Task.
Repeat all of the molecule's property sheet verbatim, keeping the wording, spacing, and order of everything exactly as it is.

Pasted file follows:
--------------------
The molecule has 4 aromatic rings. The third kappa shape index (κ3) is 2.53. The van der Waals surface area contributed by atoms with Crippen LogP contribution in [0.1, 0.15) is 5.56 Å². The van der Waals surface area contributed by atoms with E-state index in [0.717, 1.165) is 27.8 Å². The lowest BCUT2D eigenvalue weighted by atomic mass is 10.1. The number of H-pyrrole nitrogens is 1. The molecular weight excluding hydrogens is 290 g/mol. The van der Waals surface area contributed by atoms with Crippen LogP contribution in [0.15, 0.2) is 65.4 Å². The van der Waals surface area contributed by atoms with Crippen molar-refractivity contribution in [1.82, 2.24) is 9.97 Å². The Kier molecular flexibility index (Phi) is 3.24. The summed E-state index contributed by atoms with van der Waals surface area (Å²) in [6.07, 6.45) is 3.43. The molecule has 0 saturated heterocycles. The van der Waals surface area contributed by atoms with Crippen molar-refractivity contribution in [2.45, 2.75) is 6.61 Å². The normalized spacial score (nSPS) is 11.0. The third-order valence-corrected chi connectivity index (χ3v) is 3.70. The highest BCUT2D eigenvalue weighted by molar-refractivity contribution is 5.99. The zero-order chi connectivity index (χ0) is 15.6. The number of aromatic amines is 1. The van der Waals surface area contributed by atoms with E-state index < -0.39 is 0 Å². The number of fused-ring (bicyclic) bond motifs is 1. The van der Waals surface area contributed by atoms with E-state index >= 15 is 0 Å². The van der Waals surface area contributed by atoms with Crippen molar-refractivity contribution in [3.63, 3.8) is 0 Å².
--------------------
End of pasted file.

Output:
The molecule has 4 aromatic rings. The third kappa shape index (κ3) is 2.53. The van der Waals surface area contributed by atoms with Crippen LogP contribution in [0.1, 0.15) is 5.56 Å². The van der Waals surface area contributed by atoms with E-state index in [0.717, 1.165) is 27.8 Å². The lowest BCUT2D eigenvalue weighted by atomic mass is 10.1. The number of H-pyrrole nitrogens is 1. The molecular weight excluding hydrogens is 290 g/mol. The van der Waals surface area contributed by atoms with Crippen LogP contribution in [0.15, 0.2) is 65.4 Å². The van der Waals surface area contributed by atoms with Crippen molar-refractivity contribution in [1.82, 2.24) is 9.97 Å². The Kier molecular flexibility index (Phi) is 3.24. The summed E-state index contributed by atoms with van der Waals surface area (Å²) in [6.07, 6.45) is 3.43. The molecule has 0 saturated heterocycles. The van der Waals surface area contributed by atoms with Crippen molar-refractivity contribution in [2.45, 2.75) is 6.61 Å². The normalized spacial score (nSPS) is 11.0. The third-order valence-corrected chi connectivity index (χ3v) is 3.70. The highest BCUT2D eigenvalue weighted by molar-refractivity contribution is 5.99. The zero-order chi connectivity index (χ0) is 15.6. The number of aromatic amines is 1. The van der Waals surface area contributed by atoms with E-state index < -0.39 is 0 Å². The number of fused-ring (bicyclic) bond motifs is 1. The van der Waals surface area contributed by atoms with E-state index >= 15 is 0 Å². The van der Waals surface area contributed by atoms with Crippen molar-refractivity contribution in [3.63, 3.8) is 0 Å².